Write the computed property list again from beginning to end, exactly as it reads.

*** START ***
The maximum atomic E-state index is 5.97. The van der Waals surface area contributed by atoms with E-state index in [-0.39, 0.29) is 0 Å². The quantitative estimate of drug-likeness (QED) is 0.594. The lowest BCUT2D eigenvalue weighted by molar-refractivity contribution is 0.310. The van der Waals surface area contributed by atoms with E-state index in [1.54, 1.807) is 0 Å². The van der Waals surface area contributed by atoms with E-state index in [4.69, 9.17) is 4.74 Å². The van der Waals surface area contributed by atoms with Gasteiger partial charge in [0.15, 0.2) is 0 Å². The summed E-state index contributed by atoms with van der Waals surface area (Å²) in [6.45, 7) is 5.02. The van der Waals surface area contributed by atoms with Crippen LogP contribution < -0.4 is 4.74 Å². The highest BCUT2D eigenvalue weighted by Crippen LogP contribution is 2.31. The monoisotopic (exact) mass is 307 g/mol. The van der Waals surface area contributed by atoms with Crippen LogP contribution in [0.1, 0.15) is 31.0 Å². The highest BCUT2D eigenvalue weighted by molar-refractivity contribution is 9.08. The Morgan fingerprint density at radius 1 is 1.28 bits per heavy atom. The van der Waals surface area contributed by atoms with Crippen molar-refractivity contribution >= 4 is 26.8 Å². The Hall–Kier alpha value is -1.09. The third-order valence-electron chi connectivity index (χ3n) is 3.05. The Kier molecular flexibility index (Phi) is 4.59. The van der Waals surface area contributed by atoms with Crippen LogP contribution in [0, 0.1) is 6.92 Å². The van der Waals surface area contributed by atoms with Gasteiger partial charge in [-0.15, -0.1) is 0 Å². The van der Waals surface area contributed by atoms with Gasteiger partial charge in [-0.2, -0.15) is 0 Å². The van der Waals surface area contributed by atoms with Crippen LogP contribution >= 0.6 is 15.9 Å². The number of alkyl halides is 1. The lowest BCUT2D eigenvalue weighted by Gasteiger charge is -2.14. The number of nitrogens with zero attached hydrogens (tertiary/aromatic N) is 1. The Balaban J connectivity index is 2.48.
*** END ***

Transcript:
The maximum atomic E-state index is 5.97. The van der Waals surface area contributed by atoms with E-state index in [-0.39, 0.29) is 0 Å². The quantitative estimate of drug-likeness (QED) is 0.594. The lowest BCUT2D eigenvalue weighted by molar-refractivity contribution is 0.310. The van der Waals surface area contributed by atoms with E-state index in [1.54, 1.807) is 0 Å². The van der Waals surface area contributed by atoms with E-state index in [4.69, 9.17) is 4.74 Å². The van der Waals surface area contributed by atoms with Gasteiger partial charge in [0.15, 0.2) is 0 Å². The summed E-state index contributed by atoms with van der Waals surface area (Å²) in [6.45, 7) is 5.02. The van der Waals surface area contributed by atoms with Crippen LogP contribution < -0.4 is 4.74 Å². The highest BCUT2D eigenvalue weighted by Crippen LogP contribution is 2.31. The monoisotopic (exact) mass is 307 g/mol. The van der Waals surface area contributed by atoms with Crippen LogP contribution in [0.1, 0.15) is 31.0 Å². The highest BCUT2D eigenvalue weighted by molar-refractivity contribution is 9.08. The Morgan fingerprint density at radius 1 is 1.28 bits per heavy atom. The van der Waals surface area contributed by atoms with Crippen molar-refractivity contribution >= 4 is 26.8 Å². The Hall–Kier alpha value is -1.09. The third-order valence-electron chi connectivity index (χ3n) is 3.05. The Kier molecular flexibility index (Phi) is 4.59. The van der Waals surface area contributed by atoms with Crippen LogP contribution in [0, 0.1) is 6.92 Å². The van der Waals surface area contributed by atoms with Gasteiger partial charge in [-0.15, -0.1) is 0 Å². The van der Waals surface area contributed by atoms with Gasteiger partial charge in [-0.2, -0.15) is 0 Å². The van der Waals surface area contributed by atoms with Crippen LogP contribution >= 0.6 is 15.9 Å². The number of alkyl halides is 1. The lowest BCUT2D eigenvalue weighted by Gasteiger charge is -2.14. The number of nitrogens with zero attached hydrogens (tertiary/aromatic N) is 1. The Balaban J connectivity index is 2.48.